After the (possibly failed) conversion to an ordinal, the ordinal is checked for validity; if valid, then the ordinal is returned back for further processing.

With this helper function the implementation of the other methods of the IContextMenu interface are a lot easier.

We continue with the IContextMenu::InvokeCommand method:

HRESULT CTopContextMenu::InvokeCommand(
                            LPCMINVOKECOMMANDINFO lpici) {

CMINVOKECOMMANDINFOEX* lpicix = (CMINVOKECOMMANDINFOEX*)lpici; BOOL fUnicode = lpici->cbSize >= sizeof(CMINVOKECOMMANDINFOEX) && (lpici->fMask & CMIC_MASK_UNICODE); UINT idCmd; HRESULT hr = ValidateCommand(fUnicode ? (UINT_PTR)lpicix->lpVerbW : (UINT_PTR)lpici->lpVerb, fUnicode, &idCmd); if (SUCCEEDED(hr)) { switch (idCmd) { case TOPCMD_TOP: hr = Top(lpici); break; case TOPCMD_NEXT: hr = Next(lpici); break; default: hr = E_INVALIDARG; break; } } return hr; }

Here is a case where the “Are there three cases or four?” question lands squarely on the side of “four”. There are two forms of the CMINVOKECOMMANDINFO structure, the base structure (which is ANSI-only) and the extended structure CMINVOKECOMMANDINFOEX which adds Unicode support.

If the structure is CMINVOKECOMMANDINFOEX and the CMIC_MASK_UNICODE flag is set, then the Unicode fields of the CMINVOKECOMMANDINFOEX structure should be used in preference to the ANSI ones.

This means that there are indeed four scenarios:

  1. ANSI string in lpVerb member.
  2. Ordinal in lpVerb member.
  3. Unicode string in lpVerbW member.
  4. Ordinal in lpVerbW member.

After figuring out whether the parameter is ANSI or Unicode, we ask ValidateCommand to do the work of validating the verb and converting it to an ordinal, at which point we use the ordinal in a switch statement to dispatch the actual operation.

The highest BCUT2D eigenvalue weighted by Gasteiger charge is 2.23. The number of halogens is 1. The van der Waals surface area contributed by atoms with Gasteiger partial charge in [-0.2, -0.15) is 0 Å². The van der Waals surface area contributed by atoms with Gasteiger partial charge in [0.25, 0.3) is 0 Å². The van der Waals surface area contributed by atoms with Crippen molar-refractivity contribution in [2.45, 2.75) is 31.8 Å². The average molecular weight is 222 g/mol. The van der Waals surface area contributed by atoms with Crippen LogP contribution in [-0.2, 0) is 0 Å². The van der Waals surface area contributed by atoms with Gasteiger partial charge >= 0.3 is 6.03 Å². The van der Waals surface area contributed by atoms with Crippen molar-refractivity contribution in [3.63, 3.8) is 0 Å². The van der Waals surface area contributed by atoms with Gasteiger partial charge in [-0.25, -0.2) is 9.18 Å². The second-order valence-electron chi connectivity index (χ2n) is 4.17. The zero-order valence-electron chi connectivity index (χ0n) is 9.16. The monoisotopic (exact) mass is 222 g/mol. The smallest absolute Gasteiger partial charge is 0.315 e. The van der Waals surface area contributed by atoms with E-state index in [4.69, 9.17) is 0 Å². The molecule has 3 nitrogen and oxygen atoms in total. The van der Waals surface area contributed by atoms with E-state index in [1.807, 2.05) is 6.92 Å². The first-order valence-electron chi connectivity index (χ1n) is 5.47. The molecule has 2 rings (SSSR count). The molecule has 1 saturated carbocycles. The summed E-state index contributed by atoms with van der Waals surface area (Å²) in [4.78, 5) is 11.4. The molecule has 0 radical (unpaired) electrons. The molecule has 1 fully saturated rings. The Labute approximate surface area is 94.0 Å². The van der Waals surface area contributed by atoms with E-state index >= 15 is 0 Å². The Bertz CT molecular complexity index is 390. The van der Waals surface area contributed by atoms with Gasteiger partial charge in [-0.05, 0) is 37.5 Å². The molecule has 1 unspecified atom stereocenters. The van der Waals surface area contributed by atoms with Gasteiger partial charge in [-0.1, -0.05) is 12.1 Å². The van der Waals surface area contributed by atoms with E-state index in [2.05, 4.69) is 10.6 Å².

Failing to implement string-based command invocation is an extremely common oversight in context menu implementations. Doing so prevents people from invoking your verbs programmatically.

“Why should I bother to let people invoke my verbs programmatically?”

Because if you don’t, then people won’t be able to write programs like the one we are developing in this series of articles! For example, suppose your context menu extension lets people “Frob” a file. If you don’t expose this verb programmability, then it is impossible to write a program that, say, takes all the files modified in the last twenty-four hours and Frobs them.

(I’m always amused by the people who complain that Explorer doesn’t expose enough customizability programmatically, while simultaneously not providing the same degree of programmatic customizability in their own programs.)

Oh wait, I guess I should implement those two operations. They don’t do anything particularly interesting.

  MessageBox(lpici->hwnd, TEXT(“Top”), TEXT(“Title”), MB_OK);
  return S_OK;

HRESULT CTopContextMenu::Next(LPCMINVOKECOMMANDINFO lpici) { MessageBox(lpici->hwnd, TEXT(“Next”), TEXT(“Title”), MB_OK); return S_OK; }